Good customer service is a competitive edge for libraries. If we can create an environment of inclusive and open access where people truly feel supported and cared for, we’ll have the clear advantage over for-profit competitors. One-on-one help is time-consuming, but it will pay off. We’ll build a reputation as a warm and inviting space. When’s the last time you heard Amazon or Best Buy described in those terms?

Library staff must make the commitment to provide good customer service. It’s not a skill that comes naturally to everyone. To help you, I love this free guide from Hubspot. It’s got templates and a ton of great information that you can use to improve your own customer service skills.

I also recommend you read this interview with Dan Gingiss, an expert at customer service. He’s written a great book with tips about customer service in social media and his interview has lots of ideas for improving library customer service to make our industry more competitive.

Word of mouth promotion. I get a lot of requests from librarians in my system who want our marketing department to promote their event or service. Posters and emails and fliers work, but the most effective method of marketing, in my experience, is word of mouth. You need to be telling your cardholders about your branch, events, and services. Talk to them!

Librarians are in a better position to sell people on their services and events than a for-profit business. That’s because you are a trusted member of the community. Librarians are admired and your opinions are valued more than the average person. Use that advantage to help “sell” the things that your branch offers!

I know word of mouth promotion seems time-consuming.  But consider this. Data tells us that you have to get your message in front of your cardholder an average of SEVEN TIMES before they’ll be compelled to act on it. But when you have a direct conversation with a cardholder about your library, you are making a compelling and personal case. 75 percent of people don’t believe the advertisements they read but 92 percent believe brand recommendations they receive from trusted sources. Librarians are trusted! So just talk to people.

Sharing on your personal social media. Yes, you should be sharing posts from your library’s social media channels on your own personal channel. There’s no right or wrong way to do it. Just pick the promotions you feel most personally passionate about. Hit the “share” button and add a line about why this particular event or service is meaningful to you.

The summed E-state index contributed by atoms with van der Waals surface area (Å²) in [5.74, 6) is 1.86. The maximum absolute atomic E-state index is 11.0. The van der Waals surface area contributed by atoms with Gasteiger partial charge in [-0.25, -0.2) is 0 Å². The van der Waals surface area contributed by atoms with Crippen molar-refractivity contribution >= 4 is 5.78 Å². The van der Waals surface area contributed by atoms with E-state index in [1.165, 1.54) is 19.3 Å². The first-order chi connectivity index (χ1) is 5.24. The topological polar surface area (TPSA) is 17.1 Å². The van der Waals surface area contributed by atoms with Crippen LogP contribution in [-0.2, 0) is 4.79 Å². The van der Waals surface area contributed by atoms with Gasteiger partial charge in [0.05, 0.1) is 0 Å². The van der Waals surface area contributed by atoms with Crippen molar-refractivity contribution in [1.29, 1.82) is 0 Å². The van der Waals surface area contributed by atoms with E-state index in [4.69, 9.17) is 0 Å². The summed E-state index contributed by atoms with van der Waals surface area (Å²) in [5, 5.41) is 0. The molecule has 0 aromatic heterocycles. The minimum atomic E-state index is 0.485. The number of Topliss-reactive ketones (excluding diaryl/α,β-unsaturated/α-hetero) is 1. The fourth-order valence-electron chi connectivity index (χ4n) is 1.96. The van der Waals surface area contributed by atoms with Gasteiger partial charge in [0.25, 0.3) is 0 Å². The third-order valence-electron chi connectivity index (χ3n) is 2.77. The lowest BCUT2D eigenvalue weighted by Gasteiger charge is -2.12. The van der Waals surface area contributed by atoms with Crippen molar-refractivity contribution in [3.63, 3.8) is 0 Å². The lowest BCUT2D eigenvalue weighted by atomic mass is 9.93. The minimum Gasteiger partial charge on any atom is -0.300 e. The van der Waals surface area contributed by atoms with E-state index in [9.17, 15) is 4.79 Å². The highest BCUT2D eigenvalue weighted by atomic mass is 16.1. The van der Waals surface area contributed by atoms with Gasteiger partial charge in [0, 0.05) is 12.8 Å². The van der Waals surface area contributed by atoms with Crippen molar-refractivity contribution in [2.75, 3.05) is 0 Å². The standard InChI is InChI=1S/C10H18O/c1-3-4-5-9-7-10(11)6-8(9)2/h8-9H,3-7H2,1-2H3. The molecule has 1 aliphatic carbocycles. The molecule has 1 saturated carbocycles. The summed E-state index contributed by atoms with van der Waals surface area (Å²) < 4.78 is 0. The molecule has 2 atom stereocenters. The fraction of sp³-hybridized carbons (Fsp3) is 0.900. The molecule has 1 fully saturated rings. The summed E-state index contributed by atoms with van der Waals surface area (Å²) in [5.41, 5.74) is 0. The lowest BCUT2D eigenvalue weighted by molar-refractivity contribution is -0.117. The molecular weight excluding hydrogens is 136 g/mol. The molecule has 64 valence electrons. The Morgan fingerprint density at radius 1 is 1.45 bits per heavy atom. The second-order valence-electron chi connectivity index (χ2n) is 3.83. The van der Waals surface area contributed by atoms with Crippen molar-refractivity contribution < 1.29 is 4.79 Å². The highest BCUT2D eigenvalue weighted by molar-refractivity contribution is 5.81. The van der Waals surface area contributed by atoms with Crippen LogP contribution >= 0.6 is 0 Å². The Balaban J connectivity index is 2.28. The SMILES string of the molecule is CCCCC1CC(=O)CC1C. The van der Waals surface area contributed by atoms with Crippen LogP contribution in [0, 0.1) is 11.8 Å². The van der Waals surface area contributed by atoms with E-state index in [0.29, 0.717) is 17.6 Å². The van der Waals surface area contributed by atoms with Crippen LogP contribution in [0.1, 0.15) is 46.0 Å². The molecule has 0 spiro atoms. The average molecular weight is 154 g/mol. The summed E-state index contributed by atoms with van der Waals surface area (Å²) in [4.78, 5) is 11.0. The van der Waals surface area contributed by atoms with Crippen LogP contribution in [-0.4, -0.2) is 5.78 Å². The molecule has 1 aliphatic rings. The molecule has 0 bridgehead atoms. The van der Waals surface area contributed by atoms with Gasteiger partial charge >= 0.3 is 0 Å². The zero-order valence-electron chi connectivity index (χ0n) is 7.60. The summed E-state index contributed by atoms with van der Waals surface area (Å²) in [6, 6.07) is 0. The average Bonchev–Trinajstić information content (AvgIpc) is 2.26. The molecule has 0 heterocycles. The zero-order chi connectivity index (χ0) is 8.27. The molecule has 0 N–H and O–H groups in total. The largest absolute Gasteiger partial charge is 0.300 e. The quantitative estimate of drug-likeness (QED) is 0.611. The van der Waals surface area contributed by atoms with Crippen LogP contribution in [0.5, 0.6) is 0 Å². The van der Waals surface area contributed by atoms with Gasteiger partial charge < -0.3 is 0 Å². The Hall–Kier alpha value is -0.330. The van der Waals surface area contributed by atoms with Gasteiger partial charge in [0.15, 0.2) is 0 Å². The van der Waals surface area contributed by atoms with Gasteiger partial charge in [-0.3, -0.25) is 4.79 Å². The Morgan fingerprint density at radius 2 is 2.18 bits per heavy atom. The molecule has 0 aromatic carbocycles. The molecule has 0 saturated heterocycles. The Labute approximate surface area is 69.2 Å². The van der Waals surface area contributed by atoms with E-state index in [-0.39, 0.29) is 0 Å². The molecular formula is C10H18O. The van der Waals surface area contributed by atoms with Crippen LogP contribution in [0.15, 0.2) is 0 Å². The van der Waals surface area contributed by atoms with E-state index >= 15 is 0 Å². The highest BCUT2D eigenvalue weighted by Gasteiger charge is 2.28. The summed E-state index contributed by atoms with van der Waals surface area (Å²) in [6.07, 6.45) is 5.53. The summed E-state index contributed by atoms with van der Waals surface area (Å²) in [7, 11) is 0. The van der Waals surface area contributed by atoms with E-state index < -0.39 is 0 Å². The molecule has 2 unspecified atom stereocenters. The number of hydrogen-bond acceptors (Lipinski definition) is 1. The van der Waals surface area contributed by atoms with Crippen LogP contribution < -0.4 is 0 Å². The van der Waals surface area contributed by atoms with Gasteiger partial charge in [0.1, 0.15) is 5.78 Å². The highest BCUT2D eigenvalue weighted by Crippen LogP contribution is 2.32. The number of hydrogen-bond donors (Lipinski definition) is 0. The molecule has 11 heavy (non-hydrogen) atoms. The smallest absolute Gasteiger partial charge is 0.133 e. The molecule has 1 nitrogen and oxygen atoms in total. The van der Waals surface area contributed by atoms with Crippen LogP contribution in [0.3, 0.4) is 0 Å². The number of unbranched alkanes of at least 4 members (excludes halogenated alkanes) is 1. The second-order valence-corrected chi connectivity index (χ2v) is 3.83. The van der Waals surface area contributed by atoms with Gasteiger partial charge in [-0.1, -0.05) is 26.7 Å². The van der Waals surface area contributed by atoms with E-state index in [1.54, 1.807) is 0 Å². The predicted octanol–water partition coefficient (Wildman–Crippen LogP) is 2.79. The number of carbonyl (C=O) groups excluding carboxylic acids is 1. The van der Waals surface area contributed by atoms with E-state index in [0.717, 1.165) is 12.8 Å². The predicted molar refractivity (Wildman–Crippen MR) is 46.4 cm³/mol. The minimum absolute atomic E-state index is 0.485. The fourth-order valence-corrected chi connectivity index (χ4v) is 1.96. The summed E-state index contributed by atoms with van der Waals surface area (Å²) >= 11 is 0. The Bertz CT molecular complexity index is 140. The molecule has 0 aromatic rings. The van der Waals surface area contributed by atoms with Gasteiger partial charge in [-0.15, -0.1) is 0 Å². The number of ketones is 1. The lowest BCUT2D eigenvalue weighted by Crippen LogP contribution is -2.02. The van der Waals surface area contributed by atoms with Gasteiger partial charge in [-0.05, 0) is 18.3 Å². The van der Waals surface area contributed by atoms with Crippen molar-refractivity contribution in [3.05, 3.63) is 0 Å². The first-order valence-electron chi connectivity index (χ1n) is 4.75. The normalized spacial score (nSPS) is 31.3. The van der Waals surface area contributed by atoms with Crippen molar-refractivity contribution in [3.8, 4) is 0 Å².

Your recommendations are trusted because of your position. It’s not unethical to share your employer’s promotional social posts. I know you feel passionate about the work your library is doing. Don’t be shy. Share your enthusiasm!

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Want More Media Coverage for Your Library? Here’s How to Fix Your Press Release!

It’s ironic that a former broadcast journalist can find herself without a good plan for getting more positive news coverage for her library.

And yet, that was the situation I found myself in last year. I run the content marketing team for a thriving library with high circulation numbers. We win awards. We are constantly looking for ways to improve the customer experience. And yet, the only times we found ourselves in the news, the coverage was for negative developments–an increase in drug overdoses, a fight over the sale of a library building, or the arrest of patrons.

I had worked a news desk. I remember getting off the phone with organizations asking for coverage of positive news. I would respond politely. But I knew the score. After I hung up, I would often shake my head and say, “Unless someone dies in your building, we won’t ever cover that.”